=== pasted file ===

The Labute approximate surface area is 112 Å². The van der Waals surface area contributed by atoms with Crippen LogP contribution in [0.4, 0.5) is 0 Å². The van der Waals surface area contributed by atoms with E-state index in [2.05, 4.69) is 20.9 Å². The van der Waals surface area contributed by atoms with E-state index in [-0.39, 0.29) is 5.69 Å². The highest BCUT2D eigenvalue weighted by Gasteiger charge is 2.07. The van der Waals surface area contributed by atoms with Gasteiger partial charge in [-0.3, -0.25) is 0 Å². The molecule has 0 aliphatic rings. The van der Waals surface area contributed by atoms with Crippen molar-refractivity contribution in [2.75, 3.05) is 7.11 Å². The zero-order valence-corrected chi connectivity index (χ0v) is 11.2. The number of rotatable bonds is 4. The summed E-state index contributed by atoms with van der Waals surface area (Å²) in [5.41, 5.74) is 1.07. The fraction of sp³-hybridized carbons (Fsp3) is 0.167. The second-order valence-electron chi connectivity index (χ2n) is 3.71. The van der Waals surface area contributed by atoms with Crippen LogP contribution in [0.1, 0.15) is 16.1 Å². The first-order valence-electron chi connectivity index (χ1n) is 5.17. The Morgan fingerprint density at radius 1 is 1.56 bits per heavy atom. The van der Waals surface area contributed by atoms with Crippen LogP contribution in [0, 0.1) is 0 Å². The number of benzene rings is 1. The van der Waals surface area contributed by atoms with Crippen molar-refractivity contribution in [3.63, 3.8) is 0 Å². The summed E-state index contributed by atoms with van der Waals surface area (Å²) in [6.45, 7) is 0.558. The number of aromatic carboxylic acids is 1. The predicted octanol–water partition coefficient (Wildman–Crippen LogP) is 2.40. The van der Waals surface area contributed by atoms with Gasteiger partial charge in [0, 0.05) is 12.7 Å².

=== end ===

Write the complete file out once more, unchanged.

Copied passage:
The Labute approximate surface area is 112 Å². The van der Waals surface area contributed by atoms with Crippen LogP contribution in [0.4, 0.5) is 0 Å². The van der Waals surface area contributed by atoms with E-state index in [2.05, 4.69) is 20.9 Å². The van der Waals surface area contributed by atoms with E-state index in [-0.39, 0.29) is 5.69 Å². The highest BCUT2D eigenvalue weighted by Gasteiger charge is 2.07. The van der Waals surface area contributed by atoms with Gasteiger partial charge in [-0.3, -0.25) is 0 Å². The molecule has 0 aliphatic rings. The van der Waals surface area contributed by atoms with Crippen molar-refractivity contribution in [2.75, 3.05) is 7.11 Å². The zero-order valence-corrected chi connectivity index (χ0v) is 11.2. The number of rotatable bonds is 4. The summed E-state index contributed by atoms with van der Waals surface area (Å²) in [5.41, 5.74) is 1.07. The fraction of sp³-hybridized carbons (Fsp3) is 0.167. The second-order valence-electron chi connectivity index (χ2n) is 3.71. The van der Waals surface area contributed by atoms with Crippen LogP contribution in [0.1, 0.15) is 16.1 Å². The first-order valence-electron chi connectivity index (χ1n) is 5.17. The Morgan fingerprint density at radius 1 is 1.56 bits per heavy atom. The van der Waals surface area contributed by atoms with Crippen LogP contribution in [0, 0.1) is 0 Å². The number of benzene rings is 1. The van der Waals surface area contributed by atoms with Crippen molar-refractivity contribution in [3.63, 3.8) is 0 Å². The summed E-state index contributed by atoms with van der Waals surface area (Å²) in [6.45, 7) is 0.558. The number of aromatic carboxylic acids is 1. The predicted octanol–water partition coefficient (Wildman–Crippen LogP) is 2.40. The van der Waals surface area contributed by atoms with Gasteiger partial charge in [0, 0.05) is 12.7 Å².